Eight, eight-ounce glasses of water per day. The easy-to-remember 8×8 rule is the usual recommendation from health experts when asked how much water we need to drink to stay healthy. That, they say, is the perfect amount to keep the average you in tip-top mental and physical condition. But if your quest for optimum hydration sees you reaching for plastic water bottles, you’ll need to be wary. Here are seven harmful side effects of plastic bottled water and plastic water bottles that will have you reaching for the tap or filter instead.
Toxins Found In Plastic Water Bottles Can Damage Your Health
Why is bottled water bad for you? Because over time, the chemicals in plastic bottles leach into the water. Once in your bloodstream, these dangerous toxins have been linked to numerous health conditions such as liver and kidney damage and breast and uterine cancer.
While less damaging, even BPA-free bottles are not fail-safe. Many of the compounds used in their construction are similarly dangerous to human health. Additionally, most plastic water bottles are made from plastic known as PET or polyethylene terephthalate. On hotter days PET can start to release toxic antinomy into the water.
Drinking From Plastic Bottled Water Can Lead To Weight Gain
If you’re on a health kick to reduce your waistline, you might want to look more closely at your food and drink packaging. Weight gain might be one of the more surprising harmful effects of plastic water bottles, but the claim is backed up by recent scientific research.
A report published in the Environmental Science and Technology journal has shown that some of the substances found in the plastics used for water bottles can change how your body manages fat and increase your overall number of fat cells. With significant impacts in terms of your overall weight.
You Might Be Drinking Microplastics In Bottled Water
But, plastic toxins aren’t the only dangers of plastic water bottles. Microplastics – tiny particles of plastic released as your bottle gradually breaks down – enter your body as you drink.
They may seem innocuous in size, but microplastics have been shown to cause damage to human cells and can pass from mothers to their unborn children. Worryingly, regular day to day use of plastic water bottles will expose you to levels of microplastics significant enough to cause harm.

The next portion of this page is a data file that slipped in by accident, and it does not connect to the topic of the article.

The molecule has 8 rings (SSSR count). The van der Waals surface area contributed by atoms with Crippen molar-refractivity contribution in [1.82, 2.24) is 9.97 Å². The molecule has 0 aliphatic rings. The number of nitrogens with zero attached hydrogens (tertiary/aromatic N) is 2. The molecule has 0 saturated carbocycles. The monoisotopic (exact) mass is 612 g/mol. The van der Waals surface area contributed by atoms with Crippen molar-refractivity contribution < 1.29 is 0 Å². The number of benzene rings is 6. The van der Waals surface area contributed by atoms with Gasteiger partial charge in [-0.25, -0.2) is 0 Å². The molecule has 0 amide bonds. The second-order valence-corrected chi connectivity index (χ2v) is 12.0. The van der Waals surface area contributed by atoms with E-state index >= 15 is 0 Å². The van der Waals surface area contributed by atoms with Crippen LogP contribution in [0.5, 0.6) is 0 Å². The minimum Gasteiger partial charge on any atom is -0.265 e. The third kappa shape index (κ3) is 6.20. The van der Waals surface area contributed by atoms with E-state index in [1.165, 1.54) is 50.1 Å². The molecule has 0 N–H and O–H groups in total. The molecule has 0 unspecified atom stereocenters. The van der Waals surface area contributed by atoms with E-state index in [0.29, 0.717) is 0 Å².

Your Plastic Bottled Water Isn’t As Clean As You Think
Access to clean, healthy water is one of the main reasons people purchase plastic bottled water regularly. But don’t be fooled. The imagery on your bottled water may give the impression it originates from a pristine mountain spring, however, in reality there is very little difference between most bottled waters and that which comes from your municipal supply. And your municipal supply is subject to far more rigorous and frequent testing before it reaches your glass.
In areas where tap water is safe for drinking, the plastic bottled water health risks may far outweigh any difference in purity.
Plastic Water Bottles Are Killing Marine Wildlife
You’ve not only got your health to consider when you pick up a plastic bottle of water but the lives of thousands of undersea creatures. Plastic is entering our oceans at the equivalent of one garbage truck load a minute. This quantity of waste, including millions of plastic water bottles, has dire consequences for marine wildlife.
In 2018 a sperm whale was found washed up in Indonesia with more than 13 pounds of plastic in its stomach, including plastic bottles. What’s more, as the plastic bottles are tossed and turned in the water, they break up, releasing tiny microplastic particles that are then ingested by fish and permeate deep into the marine ecosystem.
Disposable Water Bottles Are Damaging The Environment
Over 17 million barrels of oil are needed to satisfy the US demand for plastic bottled water each year, generating an enormous carbon footprint for a product that could otherwise come out of your tap. At the same time, 86% of disposable water bottles in the US – most made of highly recyclable PET – end up in landfills where they take 450 years to degrade.
While recycling your disposable water bottle is better than throwing it in the garbage, only 7% of plastic water bottles are recycled into other bottles. Eliminating their use altogether would be a better option.
Why You Should Not Refill Plastic Water Bottles
You’d be right to think that given the environmental damage plastic water bottles can cause, we should be reusing bottles rather than throwing them out. But, refilling plastic water bottles comes with its own health risks too.
The more use a disposable bottle gets, the more chemicals and toxins leach out of the plastic into the water. Over time harmful, carcinogenic substances like BPA and DEHP can build up in your bloodstream and cause serious health problems. Additionally, scratches and chips in the soft plastic can become breeding grounds for bacteria, while the shape of many bottles makes thorough cleaning difficult.
Should Plastic Water Bottles Be Banned?
While you’re unlikely to feel many of these harmful side effects drinking from just one plastic water bottle, if you regularly reach for the plastic over your tap, beware. Toxins and microplastics accumulate in your body over time, so repeated use of plastic bottles can cause significant damage.
It would be much better for you and the environment to recycle any existing plastic bottles you own and swap them for reusable metal ones. Or, simply fill up a glass from the tap as you go about your day.